Friday, November 9, 2012

Unsolved Mysteries

(EDITOR'S NOTE: This post was originally written and intended for posting during Halloween week.  However, due to Hurricane Sandy-related power outage, we weren't able to get it posted until now.  Tried to update it to reflect the fact that we are now in November, but it was written with an October state of mind.  Hope everyone had a safe and happy Halloween).  

Autumn is probably the scariest season.  It starts to get dark early, all the plant life shrivels and dies, and on the 31st of October we have the scariest night of the year in Halloween.  It is against this backdrop that we bring you this entry on perhaps the scariest Golden Age television show: Unsolved Mysteries.


First airing in 1987 and running throughout the 1990s, Unsolved Mysteries used actors to recreate stories of real-life unexplained events.  Each episode would feature 3-4 segments telling different stories, each ending with lingering questions.  Topics covered included everything from missing persons and murders with peculiar circumstances to UFOs and supernatural phenomena.  Unsolved Mysteries had a dark, eerie feel to it—kind of like a toned down scary movie, only all the stories portrayed were based on real events.  The show’s producers were masters at drawing you into a plot only to leave you scratching your head, and when applicable, feeling sorry for the victims and their families.  Viewers were prompted to call in to the “Unsolved Mysteries Call Center” if they had any information on any of the cases profiled, and occasionally UM would provide updates that gave closure to mysteries shown in prior episodes.  But the updates were few and far between, and most times UM left its viewers captivated and bewildered.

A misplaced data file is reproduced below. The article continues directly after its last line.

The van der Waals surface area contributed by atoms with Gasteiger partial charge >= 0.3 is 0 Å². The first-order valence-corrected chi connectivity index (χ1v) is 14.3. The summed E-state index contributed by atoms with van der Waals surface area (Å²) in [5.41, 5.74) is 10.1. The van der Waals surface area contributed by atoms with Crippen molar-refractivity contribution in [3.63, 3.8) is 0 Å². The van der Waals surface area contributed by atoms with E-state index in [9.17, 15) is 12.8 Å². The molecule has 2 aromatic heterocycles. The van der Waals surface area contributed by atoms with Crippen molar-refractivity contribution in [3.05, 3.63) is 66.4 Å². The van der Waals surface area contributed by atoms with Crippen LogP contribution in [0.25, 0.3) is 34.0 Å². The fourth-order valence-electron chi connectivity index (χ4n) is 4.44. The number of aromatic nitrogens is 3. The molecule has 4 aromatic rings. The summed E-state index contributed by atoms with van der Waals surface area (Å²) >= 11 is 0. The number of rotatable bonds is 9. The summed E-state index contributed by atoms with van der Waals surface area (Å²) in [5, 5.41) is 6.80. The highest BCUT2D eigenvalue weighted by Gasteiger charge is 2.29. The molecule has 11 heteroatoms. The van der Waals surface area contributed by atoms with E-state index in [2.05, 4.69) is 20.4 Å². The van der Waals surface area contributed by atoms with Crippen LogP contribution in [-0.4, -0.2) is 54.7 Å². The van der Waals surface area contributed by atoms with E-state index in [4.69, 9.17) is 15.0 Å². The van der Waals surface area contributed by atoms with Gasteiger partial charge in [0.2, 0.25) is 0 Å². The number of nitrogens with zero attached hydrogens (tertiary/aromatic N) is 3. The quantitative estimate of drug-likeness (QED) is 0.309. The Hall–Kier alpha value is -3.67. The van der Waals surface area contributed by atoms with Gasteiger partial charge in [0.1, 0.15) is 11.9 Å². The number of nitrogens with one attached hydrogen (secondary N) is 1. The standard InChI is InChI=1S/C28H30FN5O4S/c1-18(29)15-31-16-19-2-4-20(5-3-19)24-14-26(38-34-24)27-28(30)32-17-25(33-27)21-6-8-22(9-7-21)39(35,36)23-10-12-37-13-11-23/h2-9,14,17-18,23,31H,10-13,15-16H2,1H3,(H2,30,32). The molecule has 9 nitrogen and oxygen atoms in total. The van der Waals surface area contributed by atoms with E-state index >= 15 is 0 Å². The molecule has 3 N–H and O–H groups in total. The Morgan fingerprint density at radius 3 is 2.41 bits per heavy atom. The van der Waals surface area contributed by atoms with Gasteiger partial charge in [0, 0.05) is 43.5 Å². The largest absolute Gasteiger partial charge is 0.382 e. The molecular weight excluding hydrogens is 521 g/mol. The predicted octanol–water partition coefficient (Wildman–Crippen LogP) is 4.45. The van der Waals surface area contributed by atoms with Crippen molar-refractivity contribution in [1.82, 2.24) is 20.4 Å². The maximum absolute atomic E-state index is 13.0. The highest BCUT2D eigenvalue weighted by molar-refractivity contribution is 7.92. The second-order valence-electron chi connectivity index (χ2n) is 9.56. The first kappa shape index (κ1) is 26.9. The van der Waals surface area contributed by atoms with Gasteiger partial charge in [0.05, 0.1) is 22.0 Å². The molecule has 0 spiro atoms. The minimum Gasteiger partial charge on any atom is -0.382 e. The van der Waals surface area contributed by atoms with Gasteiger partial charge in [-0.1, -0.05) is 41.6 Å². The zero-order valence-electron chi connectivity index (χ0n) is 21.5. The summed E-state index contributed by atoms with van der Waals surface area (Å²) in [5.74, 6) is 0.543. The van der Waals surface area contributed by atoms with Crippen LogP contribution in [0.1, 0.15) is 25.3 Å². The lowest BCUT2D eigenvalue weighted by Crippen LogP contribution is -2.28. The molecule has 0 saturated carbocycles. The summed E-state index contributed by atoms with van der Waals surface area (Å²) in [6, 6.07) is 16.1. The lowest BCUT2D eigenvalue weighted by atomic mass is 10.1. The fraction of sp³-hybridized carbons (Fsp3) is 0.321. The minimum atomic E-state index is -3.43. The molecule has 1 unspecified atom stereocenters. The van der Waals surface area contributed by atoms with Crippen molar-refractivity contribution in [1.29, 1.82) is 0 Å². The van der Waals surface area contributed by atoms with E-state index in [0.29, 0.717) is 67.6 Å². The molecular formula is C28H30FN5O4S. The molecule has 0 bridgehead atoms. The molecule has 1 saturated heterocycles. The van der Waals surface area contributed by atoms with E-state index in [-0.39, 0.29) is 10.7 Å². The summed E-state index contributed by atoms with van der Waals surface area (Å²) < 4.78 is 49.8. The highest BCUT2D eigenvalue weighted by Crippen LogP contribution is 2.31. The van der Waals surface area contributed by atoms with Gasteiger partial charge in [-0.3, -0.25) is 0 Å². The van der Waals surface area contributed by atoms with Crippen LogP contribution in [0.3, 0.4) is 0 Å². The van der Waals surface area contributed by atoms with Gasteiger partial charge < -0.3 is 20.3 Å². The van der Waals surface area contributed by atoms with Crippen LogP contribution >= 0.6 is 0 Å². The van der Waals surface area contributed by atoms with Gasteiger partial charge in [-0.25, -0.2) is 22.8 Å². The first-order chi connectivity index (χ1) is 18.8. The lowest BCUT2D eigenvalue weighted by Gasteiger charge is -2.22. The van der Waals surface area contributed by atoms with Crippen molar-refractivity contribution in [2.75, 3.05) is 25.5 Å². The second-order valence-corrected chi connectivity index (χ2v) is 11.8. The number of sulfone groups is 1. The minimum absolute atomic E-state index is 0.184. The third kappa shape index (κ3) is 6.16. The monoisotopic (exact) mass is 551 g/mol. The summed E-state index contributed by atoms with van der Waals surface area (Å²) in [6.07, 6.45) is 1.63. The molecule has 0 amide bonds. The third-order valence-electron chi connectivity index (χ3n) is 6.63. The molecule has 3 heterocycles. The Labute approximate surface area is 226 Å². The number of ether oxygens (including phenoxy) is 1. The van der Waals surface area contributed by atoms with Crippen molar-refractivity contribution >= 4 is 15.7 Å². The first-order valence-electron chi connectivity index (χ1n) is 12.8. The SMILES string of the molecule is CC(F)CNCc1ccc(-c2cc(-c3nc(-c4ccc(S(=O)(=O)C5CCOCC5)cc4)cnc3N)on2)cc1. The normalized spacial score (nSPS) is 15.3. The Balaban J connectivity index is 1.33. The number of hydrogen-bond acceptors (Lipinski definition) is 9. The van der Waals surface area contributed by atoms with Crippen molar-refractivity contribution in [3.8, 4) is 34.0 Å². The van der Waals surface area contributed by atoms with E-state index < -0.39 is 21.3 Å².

The Music

Unsolved Mysteries’ famously ominous vibe was set at the beginning of each episode by the show’s theme music.  

With a sound that may remind listeners a bit of the theme to “The Exorcist”, Unsolved Mysteries’ theme became synonymous with paranormal activity in the Golden Age.